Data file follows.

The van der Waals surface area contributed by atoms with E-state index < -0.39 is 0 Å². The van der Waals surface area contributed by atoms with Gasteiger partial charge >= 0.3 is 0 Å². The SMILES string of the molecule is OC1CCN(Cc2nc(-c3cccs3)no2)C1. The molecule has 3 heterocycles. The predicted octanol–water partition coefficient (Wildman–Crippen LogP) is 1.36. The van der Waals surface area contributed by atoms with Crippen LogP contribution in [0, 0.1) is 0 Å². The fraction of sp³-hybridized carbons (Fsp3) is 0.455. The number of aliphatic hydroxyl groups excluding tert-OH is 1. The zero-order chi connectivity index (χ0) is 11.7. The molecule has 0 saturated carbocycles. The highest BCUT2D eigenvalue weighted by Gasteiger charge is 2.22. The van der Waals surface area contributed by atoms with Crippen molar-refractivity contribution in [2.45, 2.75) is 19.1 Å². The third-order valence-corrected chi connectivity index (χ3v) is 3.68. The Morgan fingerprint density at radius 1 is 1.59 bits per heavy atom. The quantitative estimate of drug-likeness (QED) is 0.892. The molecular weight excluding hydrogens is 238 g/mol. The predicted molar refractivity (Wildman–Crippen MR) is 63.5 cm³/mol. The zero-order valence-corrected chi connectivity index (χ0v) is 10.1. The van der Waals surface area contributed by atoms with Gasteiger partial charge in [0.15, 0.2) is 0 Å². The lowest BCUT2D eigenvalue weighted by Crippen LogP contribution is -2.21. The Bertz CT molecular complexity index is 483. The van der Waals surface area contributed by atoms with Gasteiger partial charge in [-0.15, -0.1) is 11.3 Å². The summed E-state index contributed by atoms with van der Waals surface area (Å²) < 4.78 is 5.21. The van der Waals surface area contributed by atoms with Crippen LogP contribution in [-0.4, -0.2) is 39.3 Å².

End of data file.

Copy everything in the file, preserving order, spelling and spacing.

The van der Waals surface area contributed by atoms with E-state index < -0.39 is 0 Å². The van der Waals surface area contributed by atoms with Gasteiger partial charge >= 0.3 is 0 Å². The SMILES string of the molecule is OC1CCN(Cc2nc(-c3cccs3)no2)C1. The molecule has 3 heterocycles. The predicted octanol–water partition coefficient (Wildman–Crippen LogP) is 1.36. The van der Waals surface area contributed by atoms with Crippen LogP contribution in [0, 0.1) is 0 Å². The fraction of sp³-hybridized carbons (Fsp3) is 0.455. The number of aliphatic hydroxyl groups excluding tert-OH is 1. The zero-order chi connectivity index (χ0) is 11.7. The molecule has 0 saturated carbocycles. The highest BCUT2D eigenvalue weighted by Gasteiger charge is 2.22. The van der Waals surface area contributed by atoms with Crippen molar-refractivity contribution in [2.45, 2.75) is 19.1 Å². The third-order valence-corrected chi connectivity index (χ3v) is 3.68. The Morgan fingerprint density at radius 1 is 1.59 bits per heavy atom. The quantitative estimate of drug-likeness (QED) is 0.892. The molecular weight excluding hydrogens is 238 g/mol. The predicted molar refractivity (Wildman–Crippen MR) is 63.5 cm³/mol. The zero-order valence-corrected chi connectivity index (χ0v) is 10.1. The van der Waals surface area contributed by atoms with Gasteiger partial charge in [0.15, 0.2) is 0 Å². The lowest BCUT2D eigenvalue weighted by Crippen LogP contribution is -2.21. The Bertz CT molecular complexity index is 483. The van der Waals surface area contributed by atoms with Gasteiger partial charge in [-0.15, -0.1) is 11.3 Å². The summed E-state index contributed by atoms with van der Waals surface area (Å²) < 4.78 is 5.21. The van der Waals surface area contributed by atoms with Crippen LogP contribution in [-0.4, -0.2) is 39.3 Å².